The Art of Cage Training
Faith Valley Waterfowl
The Art of Cage Training

I thought I would touch on this subject a bit- as I have been asked by several folks
as to how I actually work with the birds when cage training.

Step one- Acquire a cage similar to the ones that the bird will be shown in
at the shows.  You can purchase show cages from several poultry supply
places. You will need to set your cage in a location that is at waist level or
higher as that is how the cages will be set up at the shows. You also need
to select an area that will receive high traffic from your family or friends that
you can convince to come and visit your birds.  It is important to get the
birds comfortable with strangers walking past their cage and talking.  It
would be good to have some younger children walk past the cages and
chatter as kids do.  You will also need to set up a radio by the cage,
preferable tuned to a station that has talking and not so much music.  The
goal here is to replicate the show floor as much as possible.

Step two- Cage training isn't an overnight thing, it takes time.  When I work
with the birds, they may only spend and hour a day in the cage at first,
gradually working up to where they are comfortable in the cage setting for a
full day.  When I start a new bird on the show schedule, I only take them to
one day shows at first- two day shows can be a long time for a new bird.  
The idea is to make the bird as comfortable and relaxed in the cage as they
can be.  A relaxed bird will show better than a spastic one.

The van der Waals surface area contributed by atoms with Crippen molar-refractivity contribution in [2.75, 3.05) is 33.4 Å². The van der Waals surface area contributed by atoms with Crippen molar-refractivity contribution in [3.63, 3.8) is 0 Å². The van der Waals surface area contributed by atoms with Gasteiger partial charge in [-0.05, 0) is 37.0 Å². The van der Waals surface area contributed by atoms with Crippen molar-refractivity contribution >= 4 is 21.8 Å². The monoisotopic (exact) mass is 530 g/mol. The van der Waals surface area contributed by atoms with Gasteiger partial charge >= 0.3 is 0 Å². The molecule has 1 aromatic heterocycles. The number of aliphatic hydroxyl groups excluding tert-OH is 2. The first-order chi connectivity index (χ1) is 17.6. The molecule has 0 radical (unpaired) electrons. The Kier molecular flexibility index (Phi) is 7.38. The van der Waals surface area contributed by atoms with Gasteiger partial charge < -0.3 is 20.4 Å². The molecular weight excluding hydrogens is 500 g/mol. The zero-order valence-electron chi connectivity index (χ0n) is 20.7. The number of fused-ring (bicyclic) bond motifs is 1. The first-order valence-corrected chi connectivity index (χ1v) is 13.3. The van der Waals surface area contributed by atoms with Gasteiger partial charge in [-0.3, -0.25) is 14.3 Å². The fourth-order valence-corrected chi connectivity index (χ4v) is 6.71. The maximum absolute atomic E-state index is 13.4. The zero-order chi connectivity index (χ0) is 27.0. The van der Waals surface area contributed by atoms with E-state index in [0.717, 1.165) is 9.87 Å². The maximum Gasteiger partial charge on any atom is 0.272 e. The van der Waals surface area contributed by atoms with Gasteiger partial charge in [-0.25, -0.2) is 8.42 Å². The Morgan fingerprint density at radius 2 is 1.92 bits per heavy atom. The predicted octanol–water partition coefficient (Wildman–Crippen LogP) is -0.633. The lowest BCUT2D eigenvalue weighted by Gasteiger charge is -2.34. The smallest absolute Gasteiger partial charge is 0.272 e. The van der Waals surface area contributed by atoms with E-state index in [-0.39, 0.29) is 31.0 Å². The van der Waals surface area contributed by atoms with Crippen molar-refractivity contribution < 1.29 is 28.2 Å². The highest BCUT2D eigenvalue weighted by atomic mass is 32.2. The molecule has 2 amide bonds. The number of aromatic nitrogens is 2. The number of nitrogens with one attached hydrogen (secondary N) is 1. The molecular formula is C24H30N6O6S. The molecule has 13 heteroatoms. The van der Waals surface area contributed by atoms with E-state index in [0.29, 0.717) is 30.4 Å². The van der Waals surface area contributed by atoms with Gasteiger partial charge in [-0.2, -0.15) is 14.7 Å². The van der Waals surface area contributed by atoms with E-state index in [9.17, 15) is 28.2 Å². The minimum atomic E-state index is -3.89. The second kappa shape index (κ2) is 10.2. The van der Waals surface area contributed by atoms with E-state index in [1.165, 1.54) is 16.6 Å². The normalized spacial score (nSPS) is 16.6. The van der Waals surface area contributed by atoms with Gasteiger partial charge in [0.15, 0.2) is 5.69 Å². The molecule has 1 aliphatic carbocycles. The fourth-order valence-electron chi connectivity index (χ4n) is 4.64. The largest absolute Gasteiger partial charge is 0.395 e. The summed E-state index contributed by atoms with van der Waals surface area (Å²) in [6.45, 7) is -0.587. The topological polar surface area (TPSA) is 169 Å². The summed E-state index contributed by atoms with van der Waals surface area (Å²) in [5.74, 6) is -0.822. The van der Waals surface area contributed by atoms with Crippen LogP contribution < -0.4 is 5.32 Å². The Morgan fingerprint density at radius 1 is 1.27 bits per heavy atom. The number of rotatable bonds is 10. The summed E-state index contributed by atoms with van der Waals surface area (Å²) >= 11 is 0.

Step three- Now that the bird is comfortable in the cage, you can start to
train him.  I take the bird out of the cage, head first of course, and examine
him like a judge would, and then put him back head first.  I do this several
times each day so that he is used to being caught and looked over.  The
bird will realize that he is not going to get hurt and will learn to just stand
there to be caught.  Judges appreciate a bird that is easily caught verses
one that they have to struggle to catch.  If it comes down to a tie between
two birds, that judge will select the cage trained bird over the wild one.
Then I introduce other people into the catch and handle routine.  The bird
needs to be comfortable with others handling them too.

Step four- Impress the judge.  After the bird is comfortable with this routine,
you add the final touch on- the pose.  Take the bird out of the cage, do
your examination of the bird and then stand the bird on the palm of your
hand in front of the open cage- he should hop in.  As soon as he hops in-
toss in a treat, he will turn to get the treat. The goal is to get him to hop in
and immediately turn to the door, puff up, and pose for his treat.  Now it is
very important to use a treat with a crinkly wrapper as you will be able to
get him alert and to pose just from the sound of the treat wrapper.  I use
Old Roy soft dog food treats.  They come in little individual packets with a
nice crinkly wrapper.  Tender Vittles would work if they are wrapped in
plastic and not a paper type wrapper.  Just shop around, you will find a
suitable wrapped treat. It is wise to work on the return to cage and pose
when the bird is hungry as then it will mean more.  When you are on the
show floor, have the wrapper of the treat in your pocket.  As the judge
walks by your pens, you can crunch your wrapper around in your pocket,
that bird will turn and pose  for the judge.

Step five- Practice, keep it fun for the bird and he will work for you.  In
poultry shows, sometimes it is just the little things that make the difference
in the judge's mind.  Your goal in cage training is to make that judge take a
second look at your bird.  If you can get a second look, then you have a
shot at taking that class.  The birds that are just sitting or wild, aren't
showing at their best.  If you can get yours to pose and show for the judge,
he will be impressed with you and your bird.
White call male in cage training